Uniqueness of the project: The Lauresham Laboratory for Experimental Archaeology as initiator of the Auerrind project gives the extraordinary chance to give answers on important historical, ecological archaeological questions of the 21st century.
Other activities: Community involved, Eco tourism, Education, Recreational activities, Research
Achievements
Results you aim to accomplish in 10 years from now on: Looking in the future, let's say the year 2030, our expectations are that we have broadened our knowledge about the extinct aurochs but also managed to create a functional wild animal, by back-breeding the closest relatives of the original aurochs. Furthermore, we hope to foster awareness about the importance of rewilding, returning natural processes such as natural grazing and the need for large herbivores in our nature.
Results so far: Four breeding herds established in Lorsch/Bensheim, Einhausen, Bielefeld and Schwarzach, grazing on more than 50ha of grounds in total. A large system of meadows allowing year-round grazing is currently in the development. The project established the aurochs research database which includes radiocarbon-dating, the analysis of data on the existing Aurochs bone material from the Upper Rhine Valley, aDNA-testing on Aurochs material in cooperation with the University of Kiel and other. Research done by the Tauros programme will also be included into the database.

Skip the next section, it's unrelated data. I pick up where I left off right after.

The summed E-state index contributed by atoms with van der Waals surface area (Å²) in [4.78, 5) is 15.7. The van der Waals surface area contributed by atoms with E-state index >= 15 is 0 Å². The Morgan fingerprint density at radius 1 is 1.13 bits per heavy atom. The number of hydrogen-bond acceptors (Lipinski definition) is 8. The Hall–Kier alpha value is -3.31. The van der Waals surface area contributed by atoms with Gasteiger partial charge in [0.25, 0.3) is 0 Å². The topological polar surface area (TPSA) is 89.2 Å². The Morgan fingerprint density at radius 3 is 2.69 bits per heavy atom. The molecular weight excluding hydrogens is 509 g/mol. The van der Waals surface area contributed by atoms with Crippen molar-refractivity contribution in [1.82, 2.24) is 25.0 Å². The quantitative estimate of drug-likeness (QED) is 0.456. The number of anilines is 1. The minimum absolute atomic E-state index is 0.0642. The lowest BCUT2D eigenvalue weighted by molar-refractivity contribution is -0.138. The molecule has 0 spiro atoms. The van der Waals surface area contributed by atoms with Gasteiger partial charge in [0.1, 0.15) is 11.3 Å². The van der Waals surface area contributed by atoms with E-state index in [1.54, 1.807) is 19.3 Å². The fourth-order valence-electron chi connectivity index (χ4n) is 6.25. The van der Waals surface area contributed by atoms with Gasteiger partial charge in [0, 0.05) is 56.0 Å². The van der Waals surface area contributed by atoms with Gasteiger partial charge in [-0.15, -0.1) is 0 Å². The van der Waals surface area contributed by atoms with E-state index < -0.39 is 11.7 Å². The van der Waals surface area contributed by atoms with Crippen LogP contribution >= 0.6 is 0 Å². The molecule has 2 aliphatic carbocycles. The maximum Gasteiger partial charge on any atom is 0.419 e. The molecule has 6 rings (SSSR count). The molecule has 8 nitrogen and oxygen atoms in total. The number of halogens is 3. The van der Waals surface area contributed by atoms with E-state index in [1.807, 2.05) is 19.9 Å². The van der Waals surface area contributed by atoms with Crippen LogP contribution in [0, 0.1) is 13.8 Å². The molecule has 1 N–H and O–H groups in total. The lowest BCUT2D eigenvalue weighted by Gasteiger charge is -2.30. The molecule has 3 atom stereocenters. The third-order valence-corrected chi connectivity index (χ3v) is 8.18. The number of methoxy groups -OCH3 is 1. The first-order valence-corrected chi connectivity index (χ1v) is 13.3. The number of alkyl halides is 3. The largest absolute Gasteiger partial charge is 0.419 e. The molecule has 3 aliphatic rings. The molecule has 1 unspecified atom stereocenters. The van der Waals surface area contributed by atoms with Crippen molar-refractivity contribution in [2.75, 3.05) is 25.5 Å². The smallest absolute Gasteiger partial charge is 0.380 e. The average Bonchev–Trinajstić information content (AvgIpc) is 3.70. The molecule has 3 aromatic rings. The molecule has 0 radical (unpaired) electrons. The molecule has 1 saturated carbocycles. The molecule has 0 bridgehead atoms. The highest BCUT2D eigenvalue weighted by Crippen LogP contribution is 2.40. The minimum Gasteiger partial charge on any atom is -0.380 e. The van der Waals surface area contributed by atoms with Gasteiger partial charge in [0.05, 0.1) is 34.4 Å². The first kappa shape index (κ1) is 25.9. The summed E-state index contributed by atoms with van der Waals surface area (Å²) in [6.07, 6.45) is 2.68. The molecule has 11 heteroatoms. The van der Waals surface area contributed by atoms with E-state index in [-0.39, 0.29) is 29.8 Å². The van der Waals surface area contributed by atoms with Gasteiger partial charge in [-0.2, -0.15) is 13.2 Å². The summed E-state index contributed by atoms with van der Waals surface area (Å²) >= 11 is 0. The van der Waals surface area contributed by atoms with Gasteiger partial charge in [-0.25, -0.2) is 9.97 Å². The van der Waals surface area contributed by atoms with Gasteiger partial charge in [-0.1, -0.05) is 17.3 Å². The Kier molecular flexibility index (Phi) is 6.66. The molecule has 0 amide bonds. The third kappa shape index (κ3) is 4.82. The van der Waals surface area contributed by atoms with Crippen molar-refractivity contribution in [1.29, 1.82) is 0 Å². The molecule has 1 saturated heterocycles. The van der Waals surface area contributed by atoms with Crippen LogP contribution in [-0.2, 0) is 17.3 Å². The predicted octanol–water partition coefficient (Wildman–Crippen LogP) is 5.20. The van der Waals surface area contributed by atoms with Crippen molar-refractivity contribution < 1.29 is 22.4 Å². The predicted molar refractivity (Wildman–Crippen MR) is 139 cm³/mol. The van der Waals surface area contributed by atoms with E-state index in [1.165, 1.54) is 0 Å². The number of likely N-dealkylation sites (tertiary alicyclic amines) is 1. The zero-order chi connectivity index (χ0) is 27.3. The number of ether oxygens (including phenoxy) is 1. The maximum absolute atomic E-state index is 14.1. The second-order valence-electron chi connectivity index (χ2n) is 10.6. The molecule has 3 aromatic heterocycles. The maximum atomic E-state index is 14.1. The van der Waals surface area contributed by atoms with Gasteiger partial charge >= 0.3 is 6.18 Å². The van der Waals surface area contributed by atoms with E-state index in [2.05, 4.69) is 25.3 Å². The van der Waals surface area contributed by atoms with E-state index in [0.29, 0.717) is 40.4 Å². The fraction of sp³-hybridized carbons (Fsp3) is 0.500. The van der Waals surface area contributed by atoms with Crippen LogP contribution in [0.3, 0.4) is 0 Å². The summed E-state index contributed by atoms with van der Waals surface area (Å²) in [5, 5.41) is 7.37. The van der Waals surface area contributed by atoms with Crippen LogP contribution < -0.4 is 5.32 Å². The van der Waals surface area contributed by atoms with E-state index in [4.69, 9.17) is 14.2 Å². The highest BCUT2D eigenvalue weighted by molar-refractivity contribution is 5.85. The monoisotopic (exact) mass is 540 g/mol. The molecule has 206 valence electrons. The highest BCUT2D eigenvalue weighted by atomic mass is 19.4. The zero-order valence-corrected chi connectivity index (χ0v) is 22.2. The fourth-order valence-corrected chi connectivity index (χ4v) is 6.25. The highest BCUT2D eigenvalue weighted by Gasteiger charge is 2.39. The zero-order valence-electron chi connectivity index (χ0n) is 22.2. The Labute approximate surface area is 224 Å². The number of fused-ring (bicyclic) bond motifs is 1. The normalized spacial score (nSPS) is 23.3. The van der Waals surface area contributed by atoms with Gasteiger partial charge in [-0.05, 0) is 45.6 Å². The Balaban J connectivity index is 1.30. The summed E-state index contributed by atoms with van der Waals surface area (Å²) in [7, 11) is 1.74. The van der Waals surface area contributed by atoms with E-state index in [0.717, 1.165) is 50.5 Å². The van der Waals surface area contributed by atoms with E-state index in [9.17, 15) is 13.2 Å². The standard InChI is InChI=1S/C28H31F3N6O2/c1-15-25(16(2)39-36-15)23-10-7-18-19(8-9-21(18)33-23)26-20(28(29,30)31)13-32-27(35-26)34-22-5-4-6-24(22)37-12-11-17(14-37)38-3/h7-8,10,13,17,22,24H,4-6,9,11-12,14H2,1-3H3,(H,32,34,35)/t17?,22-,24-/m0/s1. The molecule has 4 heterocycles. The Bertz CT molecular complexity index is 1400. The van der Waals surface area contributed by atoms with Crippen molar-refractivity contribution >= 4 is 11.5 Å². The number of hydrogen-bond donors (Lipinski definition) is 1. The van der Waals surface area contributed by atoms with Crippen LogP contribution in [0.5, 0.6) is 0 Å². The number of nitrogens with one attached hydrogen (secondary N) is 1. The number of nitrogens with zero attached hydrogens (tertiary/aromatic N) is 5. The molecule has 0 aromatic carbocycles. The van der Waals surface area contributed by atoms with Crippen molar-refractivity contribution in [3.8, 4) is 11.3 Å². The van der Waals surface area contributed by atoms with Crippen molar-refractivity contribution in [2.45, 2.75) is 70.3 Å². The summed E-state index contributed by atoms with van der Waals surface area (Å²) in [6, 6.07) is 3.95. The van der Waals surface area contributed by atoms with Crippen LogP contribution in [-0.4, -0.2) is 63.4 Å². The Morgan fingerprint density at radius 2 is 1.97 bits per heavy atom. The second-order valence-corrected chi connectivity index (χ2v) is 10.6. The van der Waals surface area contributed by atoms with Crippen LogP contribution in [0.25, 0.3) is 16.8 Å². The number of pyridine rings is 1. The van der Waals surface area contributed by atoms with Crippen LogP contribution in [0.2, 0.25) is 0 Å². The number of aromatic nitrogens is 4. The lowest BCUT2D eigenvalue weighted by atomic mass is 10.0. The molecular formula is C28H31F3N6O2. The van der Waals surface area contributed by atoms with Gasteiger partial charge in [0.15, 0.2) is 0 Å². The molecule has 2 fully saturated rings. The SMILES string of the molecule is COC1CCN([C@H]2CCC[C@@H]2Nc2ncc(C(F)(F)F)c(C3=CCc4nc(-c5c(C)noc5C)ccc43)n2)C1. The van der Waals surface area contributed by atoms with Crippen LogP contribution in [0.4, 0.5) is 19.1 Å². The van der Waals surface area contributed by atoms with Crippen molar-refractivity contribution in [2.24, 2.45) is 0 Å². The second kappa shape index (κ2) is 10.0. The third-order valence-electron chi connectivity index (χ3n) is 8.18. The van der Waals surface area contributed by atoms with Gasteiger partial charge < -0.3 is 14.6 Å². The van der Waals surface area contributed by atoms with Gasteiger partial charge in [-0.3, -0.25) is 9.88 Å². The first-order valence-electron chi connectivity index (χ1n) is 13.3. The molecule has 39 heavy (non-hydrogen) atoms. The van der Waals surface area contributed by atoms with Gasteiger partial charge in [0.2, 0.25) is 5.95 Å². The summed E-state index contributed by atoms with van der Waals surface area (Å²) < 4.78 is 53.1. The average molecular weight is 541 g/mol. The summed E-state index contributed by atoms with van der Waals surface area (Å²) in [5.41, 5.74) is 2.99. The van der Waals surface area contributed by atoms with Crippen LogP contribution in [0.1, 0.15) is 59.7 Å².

The project hosted and organized a conference on natural grazing and back breeding, as the first step of creating a network where similar projects can share know-how, data and experience. Furthermore, extensive work has been done on education and boosting nature-based tourism. In April 2018 the project signed the cooperation agreement with Taurus Foundation from the Netherlands.
Exchange
Inspirational value: Teamwork, determination and commitment to reaching the common goal of making our world a little bit wilder.
Experience you would like to share: We would very much like to share our research results in order to help other similar projects and the Tauros Programme by Rewilding Europe and Taurus Foundation.
Experience you would like to gain: Management and acquisition of the large-scale natural grazing areas.